20. 21. The Food & Design Coop: Design Criteria The purpose of Project Gaia is to help widows of Aceh become financially independent while enriching their lives with hope, respect, and meaning. Since all ceramic pieces will be produced by members of Project Gaia, the designs should stay true to their culture, while providing them with a creative and expressive outlet . The first ceramic line, Gaia, is designed to preserve the Acehnese culture. Gaia will consist of five pieces: 1 large plate, 1 small plate, 1 large bowl, 1 small bowl, and 1 cup. Each piece in the line will take the same form and will include a designated area that serves as a blank canvas for members of Project Gaia to express themselves. Designs can either be carved or painted on. To help the participants in developing their artistic talents and design skills, a set of traditional Acehnese motifs will be provided as a template and inspiration.
  21. 22. The Art of Aceh: Themes <ul><li>Based on Islamic tradition, there are five themes found in the art of Aceh: </li></ul><ul><li>Concentration on symmetry and simplicity. </li></ul><ul><li>Abstract form. </li></ul><ul><li>Geometric form. </li></ul><ul><li>Nomadic nature - patterns convey a sense of movement. </li></ul><ul><li>Love of light and open space. </li></ul><ul><li>Since the majority of Aceh is Muslim, and Islam forbids representations of the human in any form, </li></ul><ul><li>motifs in Aceh tend to be abstract and based on nature. Floral and fauna motifs are commonly used </li></ul><ul><li>decorative elements in architecture, cloth, jewelry, and ceramics. </li></ul>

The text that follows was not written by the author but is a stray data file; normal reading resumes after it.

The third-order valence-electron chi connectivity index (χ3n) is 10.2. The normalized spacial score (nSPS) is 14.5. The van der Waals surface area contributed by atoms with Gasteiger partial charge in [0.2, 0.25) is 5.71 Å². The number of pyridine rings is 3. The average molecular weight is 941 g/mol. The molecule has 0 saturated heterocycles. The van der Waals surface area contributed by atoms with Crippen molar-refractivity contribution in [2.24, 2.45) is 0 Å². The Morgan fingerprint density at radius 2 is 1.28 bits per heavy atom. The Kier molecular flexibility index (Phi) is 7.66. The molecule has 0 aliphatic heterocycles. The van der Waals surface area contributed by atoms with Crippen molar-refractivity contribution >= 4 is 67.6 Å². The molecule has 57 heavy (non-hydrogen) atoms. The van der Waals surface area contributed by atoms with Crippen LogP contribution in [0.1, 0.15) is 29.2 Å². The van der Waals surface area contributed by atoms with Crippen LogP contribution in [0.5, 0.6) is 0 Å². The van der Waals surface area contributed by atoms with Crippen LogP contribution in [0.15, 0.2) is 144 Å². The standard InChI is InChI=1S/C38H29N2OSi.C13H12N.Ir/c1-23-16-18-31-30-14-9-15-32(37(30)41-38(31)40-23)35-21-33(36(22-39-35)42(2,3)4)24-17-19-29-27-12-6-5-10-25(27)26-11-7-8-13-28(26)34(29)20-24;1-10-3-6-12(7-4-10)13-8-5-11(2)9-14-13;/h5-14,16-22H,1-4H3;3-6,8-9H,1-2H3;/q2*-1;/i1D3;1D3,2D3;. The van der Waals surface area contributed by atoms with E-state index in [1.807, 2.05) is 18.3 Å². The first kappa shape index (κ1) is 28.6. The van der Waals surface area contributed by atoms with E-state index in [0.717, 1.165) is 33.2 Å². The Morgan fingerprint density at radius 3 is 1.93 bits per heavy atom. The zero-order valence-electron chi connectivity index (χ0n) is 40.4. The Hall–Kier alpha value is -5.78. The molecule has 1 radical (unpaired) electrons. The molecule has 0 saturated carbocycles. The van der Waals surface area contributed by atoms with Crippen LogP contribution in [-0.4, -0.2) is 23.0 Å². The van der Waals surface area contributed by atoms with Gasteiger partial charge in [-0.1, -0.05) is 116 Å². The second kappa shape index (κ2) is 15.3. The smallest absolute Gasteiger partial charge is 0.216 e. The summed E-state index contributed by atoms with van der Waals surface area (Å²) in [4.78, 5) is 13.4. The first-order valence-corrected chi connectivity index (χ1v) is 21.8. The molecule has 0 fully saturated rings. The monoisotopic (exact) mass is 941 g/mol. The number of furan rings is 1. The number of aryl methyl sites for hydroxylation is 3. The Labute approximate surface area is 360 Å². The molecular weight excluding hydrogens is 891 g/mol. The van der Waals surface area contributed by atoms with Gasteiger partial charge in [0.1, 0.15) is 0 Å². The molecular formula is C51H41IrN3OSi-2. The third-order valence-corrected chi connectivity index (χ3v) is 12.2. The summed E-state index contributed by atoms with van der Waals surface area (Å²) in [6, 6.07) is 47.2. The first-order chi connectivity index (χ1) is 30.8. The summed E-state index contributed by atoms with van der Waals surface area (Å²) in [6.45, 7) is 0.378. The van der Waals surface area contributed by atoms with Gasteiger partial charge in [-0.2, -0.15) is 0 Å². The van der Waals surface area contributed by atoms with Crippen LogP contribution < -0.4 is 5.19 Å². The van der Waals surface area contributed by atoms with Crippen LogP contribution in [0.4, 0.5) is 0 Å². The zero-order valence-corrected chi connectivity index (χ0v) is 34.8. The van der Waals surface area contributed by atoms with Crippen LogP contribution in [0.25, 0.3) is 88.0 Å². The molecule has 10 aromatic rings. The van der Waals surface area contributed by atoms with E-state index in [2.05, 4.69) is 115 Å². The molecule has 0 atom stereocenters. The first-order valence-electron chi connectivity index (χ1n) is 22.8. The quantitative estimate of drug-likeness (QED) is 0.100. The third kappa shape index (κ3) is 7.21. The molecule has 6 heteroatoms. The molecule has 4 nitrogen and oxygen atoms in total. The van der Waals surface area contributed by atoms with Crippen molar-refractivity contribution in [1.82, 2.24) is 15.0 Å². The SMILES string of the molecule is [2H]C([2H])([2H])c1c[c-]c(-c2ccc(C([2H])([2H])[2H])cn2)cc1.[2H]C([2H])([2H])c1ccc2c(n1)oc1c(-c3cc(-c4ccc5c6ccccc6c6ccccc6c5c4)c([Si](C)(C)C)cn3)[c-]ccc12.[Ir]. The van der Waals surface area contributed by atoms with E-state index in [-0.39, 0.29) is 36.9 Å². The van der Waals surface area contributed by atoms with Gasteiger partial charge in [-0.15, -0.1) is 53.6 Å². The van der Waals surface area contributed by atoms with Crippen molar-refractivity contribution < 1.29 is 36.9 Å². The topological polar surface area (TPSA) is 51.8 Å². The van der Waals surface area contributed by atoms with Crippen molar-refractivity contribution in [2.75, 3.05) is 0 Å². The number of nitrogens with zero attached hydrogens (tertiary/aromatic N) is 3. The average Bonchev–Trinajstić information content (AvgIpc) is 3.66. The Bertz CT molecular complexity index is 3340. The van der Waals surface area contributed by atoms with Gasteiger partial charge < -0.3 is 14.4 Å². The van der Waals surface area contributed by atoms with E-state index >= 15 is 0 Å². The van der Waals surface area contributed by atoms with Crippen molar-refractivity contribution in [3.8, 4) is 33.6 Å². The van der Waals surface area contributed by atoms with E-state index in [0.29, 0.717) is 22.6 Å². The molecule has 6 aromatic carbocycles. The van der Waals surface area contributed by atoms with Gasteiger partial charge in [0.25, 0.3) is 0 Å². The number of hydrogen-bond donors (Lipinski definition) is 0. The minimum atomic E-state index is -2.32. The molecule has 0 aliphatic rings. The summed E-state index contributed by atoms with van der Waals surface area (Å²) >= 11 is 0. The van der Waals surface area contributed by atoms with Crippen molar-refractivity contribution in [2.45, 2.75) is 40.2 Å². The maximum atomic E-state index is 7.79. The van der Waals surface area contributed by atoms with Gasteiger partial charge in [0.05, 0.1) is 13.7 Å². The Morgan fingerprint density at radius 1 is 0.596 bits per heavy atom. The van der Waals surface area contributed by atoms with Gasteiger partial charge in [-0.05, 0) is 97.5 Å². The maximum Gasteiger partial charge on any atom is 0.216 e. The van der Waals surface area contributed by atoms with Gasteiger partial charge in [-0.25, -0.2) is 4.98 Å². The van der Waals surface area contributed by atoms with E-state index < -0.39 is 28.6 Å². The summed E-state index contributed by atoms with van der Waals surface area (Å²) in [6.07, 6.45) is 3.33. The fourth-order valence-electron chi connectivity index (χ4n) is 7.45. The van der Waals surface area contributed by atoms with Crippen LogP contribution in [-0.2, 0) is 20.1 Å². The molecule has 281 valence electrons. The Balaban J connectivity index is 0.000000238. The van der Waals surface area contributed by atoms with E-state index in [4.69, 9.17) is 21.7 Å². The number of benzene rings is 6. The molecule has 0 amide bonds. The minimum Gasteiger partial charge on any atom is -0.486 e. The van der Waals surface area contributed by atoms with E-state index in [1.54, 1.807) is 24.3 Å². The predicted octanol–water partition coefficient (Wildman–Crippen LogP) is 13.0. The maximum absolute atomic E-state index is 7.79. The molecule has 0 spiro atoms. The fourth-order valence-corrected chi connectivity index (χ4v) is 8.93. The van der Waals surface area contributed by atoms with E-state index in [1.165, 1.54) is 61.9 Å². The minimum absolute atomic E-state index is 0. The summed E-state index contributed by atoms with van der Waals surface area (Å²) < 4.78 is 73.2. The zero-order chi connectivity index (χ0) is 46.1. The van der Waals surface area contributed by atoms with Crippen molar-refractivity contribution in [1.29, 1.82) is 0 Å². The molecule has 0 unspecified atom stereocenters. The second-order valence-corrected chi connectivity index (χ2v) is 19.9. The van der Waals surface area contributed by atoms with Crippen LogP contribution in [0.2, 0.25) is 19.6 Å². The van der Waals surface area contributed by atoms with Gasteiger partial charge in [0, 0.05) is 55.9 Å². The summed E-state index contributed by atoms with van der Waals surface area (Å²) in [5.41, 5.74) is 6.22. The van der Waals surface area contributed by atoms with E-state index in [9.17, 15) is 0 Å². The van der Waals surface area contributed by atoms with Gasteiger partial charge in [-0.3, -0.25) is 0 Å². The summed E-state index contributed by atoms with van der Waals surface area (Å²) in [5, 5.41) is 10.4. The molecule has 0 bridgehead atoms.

22. 23. The Art of Aceh: Colors The colors used in Acehnese art are usually strong hues found in nature: Morinda red, turmeric gold, rambutan skin purple, soot black, rain forest, green, indigo blue and papaya orange.
  23. 24. The Art of Aceh: Embroidery, Motifs and Patterns
  24. 25. The Food & Design Coop: Inspirations
  25. 26. The Food & Design Coop: Design Template 1